Moderator's Note: Since April is Autism Awareness Month, we wanted to highlight a recent newsletter from CHOP's Center for Autism Research that focuses on automobile driving in individuals with autism spectrum disorders (ASD). I frequently receive questions about this topic from parents, and this helpful newsletter can be a great resource to give to parents of teens and young adults with ASD.
One of the articles on driving readiness from the newsletter is included below. Click here to read the original newsletter on CHOP's Center for Autism research website.
For teens and young adults on the autism spectrum, the decision to pursue a driver’s license is a milestone that other families might take for granted as a natural rite of passage for teenagers. We rely on transportation to get to work, to shop, to access healthcare and higher education services, and to participate in community and social events. When driving, there are no schedules to seek out, no waiting for the buses in the rain or cold, and no need to pay a lot of money for a cab or ride-sharing service. Driving can be the most efficient way to get around.
The decision whether or not to pursue a driver’s license is an important discussion for individuals with ASD to have with their families and with their support team during the transition to adulthood. For those who are uninterested or unable to drive, other transportation options must be found to give them access to community activities, employment, and social relationships.
A recent study showed that one in three young adults with ASD earned a driver’s license, and did so on just a slightly delayed schedule (on average 9.2 months later) compared with their peers without ASD.
When determining whether driving is appropriate, be sure to discuss readiness to drive with your developmental pediatrician and autism support team. Consider that driving is much more than learning “the rules of the road” and being able to pass a licensing test. It entails social judgment; motor coordination; pre-planning; flexibility to change; the ability to focus, multi-task, prioritize, and control one’s anxiety and sensorysensitivities. ASD can affect decision-making, information processing and attention to varying degrees. On the other hand, an individual with ASD may have characteristics that promote safe driving behavior, such as a vigilance to follow driving laws.
For example, consider the nonverbal communication that frequently occurs when multiple vehicles meet at a four-way stop sign. Drivers typically nod or motion to each other to communicate who is to go next as not everyone knows the rules related to order of entry into the intersection. Also, drivers must be aware that other drivers don’t always act as expected. For example, a turn signal doesn’t always mean the car is about to turn; it could mean the driver forgot to turn the signal off.
Drivers must always be prepared for the unexpected, including rerouting (if a road is closed), speed limit or seat belt checkpoints, approaching emergency vehicles (with loud sirens and blinking lights), unsafe drivers, and breakdowns. All drivers must know how to respond if pulled over by the police, regardless of “guilt” or innocence and must know what to do and who to call if the car breaks down or runs out of gas or if they are involved in an accident. Driving also requires being responsible for the maintenance of the car, to some extent. Drivers need to make sure the car has enough gas, tires are properly inflated, and all parts (for example, turn signals) are functioning appropriately.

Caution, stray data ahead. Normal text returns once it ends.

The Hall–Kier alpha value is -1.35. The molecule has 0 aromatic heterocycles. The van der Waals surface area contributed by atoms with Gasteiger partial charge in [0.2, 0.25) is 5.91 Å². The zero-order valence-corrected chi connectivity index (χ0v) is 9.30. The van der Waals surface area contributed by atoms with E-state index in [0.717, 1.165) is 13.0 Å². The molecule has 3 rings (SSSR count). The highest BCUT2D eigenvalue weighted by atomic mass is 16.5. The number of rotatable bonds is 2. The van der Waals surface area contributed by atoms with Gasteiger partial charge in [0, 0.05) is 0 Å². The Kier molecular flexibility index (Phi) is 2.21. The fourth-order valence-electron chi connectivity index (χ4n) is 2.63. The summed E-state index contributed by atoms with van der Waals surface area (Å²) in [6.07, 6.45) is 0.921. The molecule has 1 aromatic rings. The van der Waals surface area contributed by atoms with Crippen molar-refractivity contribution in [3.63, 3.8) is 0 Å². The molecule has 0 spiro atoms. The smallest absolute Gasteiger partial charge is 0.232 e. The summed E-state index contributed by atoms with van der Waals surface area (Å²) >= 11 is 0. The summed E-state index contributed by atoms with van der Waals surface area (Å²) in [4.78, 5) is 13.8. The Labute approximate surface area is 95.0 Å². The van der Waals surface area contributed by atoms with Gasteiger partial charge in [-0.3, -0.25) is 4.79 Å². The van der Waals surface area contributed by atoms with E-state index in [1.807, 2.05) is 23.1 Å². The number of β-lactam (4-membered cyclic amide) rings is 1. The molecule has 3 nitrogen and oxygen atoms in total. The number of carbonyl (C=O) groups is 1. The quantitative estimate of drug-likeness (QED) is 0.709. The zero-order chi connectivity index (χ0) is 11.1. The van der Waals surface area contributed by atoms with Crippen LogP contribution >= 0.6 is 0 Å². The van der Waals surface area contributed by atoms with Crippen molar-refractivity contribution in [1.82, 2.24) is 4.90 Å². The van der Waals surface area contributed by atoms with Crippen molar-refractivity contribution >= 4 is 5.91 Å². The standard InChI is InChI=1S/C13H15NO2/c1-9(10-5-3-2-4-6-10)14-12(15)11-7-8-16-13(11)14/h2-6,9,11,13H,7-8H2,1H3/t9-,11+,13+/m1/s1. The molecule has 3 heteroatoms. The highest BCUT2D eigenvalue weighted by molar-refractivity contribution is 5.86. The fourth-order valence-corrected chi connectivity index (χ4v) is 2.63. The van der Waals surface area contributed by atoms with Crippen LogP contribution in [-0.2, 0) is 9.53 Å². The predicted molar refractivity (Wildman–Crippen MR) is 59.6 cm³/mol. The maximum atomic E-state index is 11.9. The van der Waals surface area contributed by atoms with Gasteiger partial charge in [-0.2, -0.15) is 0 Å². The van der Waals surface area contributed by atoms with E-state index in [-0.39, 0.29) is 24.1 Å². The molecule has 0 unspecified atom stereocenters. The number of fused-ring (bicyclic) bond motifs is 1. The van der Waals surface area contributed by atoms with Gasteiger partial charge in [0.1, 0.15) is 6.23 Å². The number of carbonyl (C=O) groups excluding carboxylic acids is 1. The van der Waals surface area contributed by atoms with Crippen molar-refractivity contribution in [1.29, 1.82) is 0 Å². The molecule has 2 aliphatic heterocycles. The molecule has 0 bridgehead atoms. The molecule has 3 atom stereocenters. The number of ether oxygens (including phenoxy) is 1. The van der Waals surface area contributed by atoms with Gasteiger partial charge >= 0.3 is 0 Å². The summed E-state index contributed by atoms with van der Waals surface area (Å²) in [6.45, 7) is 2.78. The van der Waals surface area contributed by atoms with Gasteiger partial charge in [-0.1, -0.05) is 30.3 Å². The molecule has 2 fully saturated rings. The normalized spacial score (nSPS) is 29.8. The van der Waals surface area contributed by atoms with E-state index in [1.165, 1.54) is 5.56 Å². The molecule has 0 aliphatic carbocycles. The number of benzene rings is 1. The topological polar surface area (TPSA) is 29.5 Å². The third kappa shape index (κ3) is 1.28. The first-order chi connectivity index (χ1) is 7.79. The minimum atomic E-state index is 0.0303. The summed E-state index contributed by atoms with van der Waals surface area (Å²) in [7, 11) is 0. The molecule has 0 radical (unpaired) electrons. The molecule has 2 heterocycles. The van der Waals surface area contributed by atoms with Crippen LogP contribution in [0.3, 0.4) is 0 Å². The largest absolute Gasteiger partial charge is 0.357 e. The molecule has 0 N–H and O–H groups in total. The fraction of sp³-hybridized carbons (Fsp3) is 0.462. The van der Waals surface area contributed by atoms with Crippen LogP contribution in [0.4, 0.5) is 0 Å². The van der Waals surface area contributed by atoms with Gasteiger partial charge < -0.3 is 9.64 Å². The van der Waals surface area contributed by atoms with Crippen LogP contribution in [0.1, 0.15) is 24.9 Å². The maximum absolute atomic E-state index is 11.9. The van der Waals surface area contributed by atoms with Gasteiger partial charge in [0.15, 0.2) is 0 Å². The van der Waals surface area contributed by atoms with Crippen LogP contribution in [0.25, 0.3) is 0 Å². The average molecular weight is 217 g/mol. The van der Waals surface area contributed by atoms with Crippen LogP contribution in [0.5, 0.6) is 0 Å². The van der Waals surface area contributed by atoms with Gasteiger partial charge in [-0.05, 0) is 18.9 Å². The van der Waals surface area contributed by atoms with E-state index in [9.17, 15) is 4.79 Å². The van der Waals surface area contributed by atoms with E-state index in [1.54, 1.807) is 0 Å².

An important step for parents and caregivers of teens with ASD who are considering driving is to schedule a doctor’s appointment to discuss any concerns, such as attention issues. It might also help to talk with your teen’s network of support professionals when assessing specific skills associated with driving.
The autism and driving research team at CHOP developed a list of questions they recommend a family discuss together and with their clinical and educational support team. Families might also consider adding goals about driving to their individualized education plan (IEP).
If teens need help in learning to drive (or teaching someone to drive) or assessing readiness to drive, families can seek the advice of an occupational therapist who specializes in driving or a certified rehabilitation specialist trained to work with individuals with special needs. Check with a local school district or intermediate unit for a list of local professionals. Sometimes parents are equipped to teach their children, but parents may have their own anxieties concerning their children’s readiness and may not always be the best choice.
A pediatrician can also help with these decisions. Indeed, in Pennsylvania, physicians and other professionals who diagnose and/or treat individuals with disabilities and medical disorders are required to report to the Pennsylvania Department of Transportation the names of patients ages 15 and older who have conditions that could impair their ability to safely operate a motor vehicle. Other states have different strategies for identifying and assessing drivers with impairments.
Though states set an age when individuals can obtain a driver’s license, there is no magic age when one is “ready” to drive. Maybe now is the right time, maybe in a few years the time will be right. It is important for families to make a decision that is right for them.
Click here for more information on driving with autism spectrum disorders.
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